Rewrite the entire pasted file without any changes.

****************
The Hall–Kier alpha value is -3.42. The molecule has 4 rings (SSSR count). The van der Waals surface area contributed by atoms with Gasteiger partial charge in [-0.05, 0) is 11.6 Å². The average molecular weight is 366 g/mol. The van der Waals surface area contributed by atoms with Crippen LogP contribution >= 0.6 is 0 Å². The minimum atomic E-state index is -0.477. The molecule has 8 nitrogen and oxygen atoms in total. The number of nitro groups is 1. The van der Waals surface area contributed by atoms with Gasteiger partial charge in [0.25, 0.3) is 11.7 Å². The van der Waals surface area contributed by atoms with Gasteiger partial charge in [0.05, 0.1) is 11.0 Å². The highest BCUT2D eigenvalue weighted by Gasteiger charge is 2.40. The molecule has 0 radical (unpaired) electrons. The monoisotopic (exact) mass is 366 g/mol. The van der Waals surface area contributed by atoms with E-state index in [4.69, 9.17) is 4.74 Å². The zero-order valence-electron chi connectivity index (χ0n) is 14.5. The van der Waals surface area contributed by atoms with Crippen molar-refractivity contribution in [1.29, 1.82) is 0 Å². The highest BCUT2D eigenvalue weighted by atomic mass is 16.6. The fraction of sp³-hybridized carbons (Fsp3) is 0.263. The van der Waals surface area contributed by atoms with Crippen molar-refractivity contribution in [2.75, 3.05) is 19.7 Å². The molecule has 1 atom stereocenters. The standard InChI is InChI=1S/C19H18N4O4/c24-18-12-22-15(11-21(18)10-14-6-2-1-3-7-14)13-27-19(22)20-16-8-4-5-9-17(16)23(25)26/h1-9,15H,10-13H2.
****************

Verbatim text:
The Hall–Kier alpha value is -3.42. The molecule has 4 rings (SSSR count). The van der Waals surface area contributed by atoms with Gasteiger partial charge in [-0.05, 0) is 11.6 Å². The average molecular weight is 366 g/mol. The van der Waals surface area contributed by atoms with Crippen LogP contribution >= 0.6 is 0 Å². The minimum atomic E-state index is -0.477. The molecule has 8 nitrogen and oxygen atoms in total. The number of nitro groups is 1. The van der Waals surface area contributed by atoms with Gasteiger partial charge in [0.25, 0.3) is 11.7 Å². The van der Waals surface area contributed by atoms with Gasteiger partial charge in [0.05, 0.1) is 11.0 Å². The highest BCUT2D eigenvalue weighted by Gasteiger charge is 2.40. The molecule has 0 radical (unpaired) electrons. The monoisotopic (exact) mass is 366 g/mol. The van der Waals surface area contributed by atoms with E-state index in [4.69, 9.17) is 4.74 Å². The zero-order valence-electron chi connectivity index (χ0n) is 14.5. The van der Waals surface area contributed by atoms with Crippen molar-refractivity contribution in [1.29, 1.82) is 0 Å². The highest BCUT2D eigenvalue weighted by atomic mass is 16.6. The fraction of sp³-hybridized carbons (Fsp3) is 0.263. The van der Waals surface area contributed by atoms with Crippen molar-refractivity contribution in [2.75, 3.05) is 19.7 Å². The molecule has 1 atom stereocenters. The standard InChI is InChI=1S/C19H18N4O4/c24-18-12-22-15(11-21(18)10-14-6-2-1-3-7-14)13-27-19(22)20-16-8-4-5-9-17(16)23(25)26/h1-9,15H,10-13H2.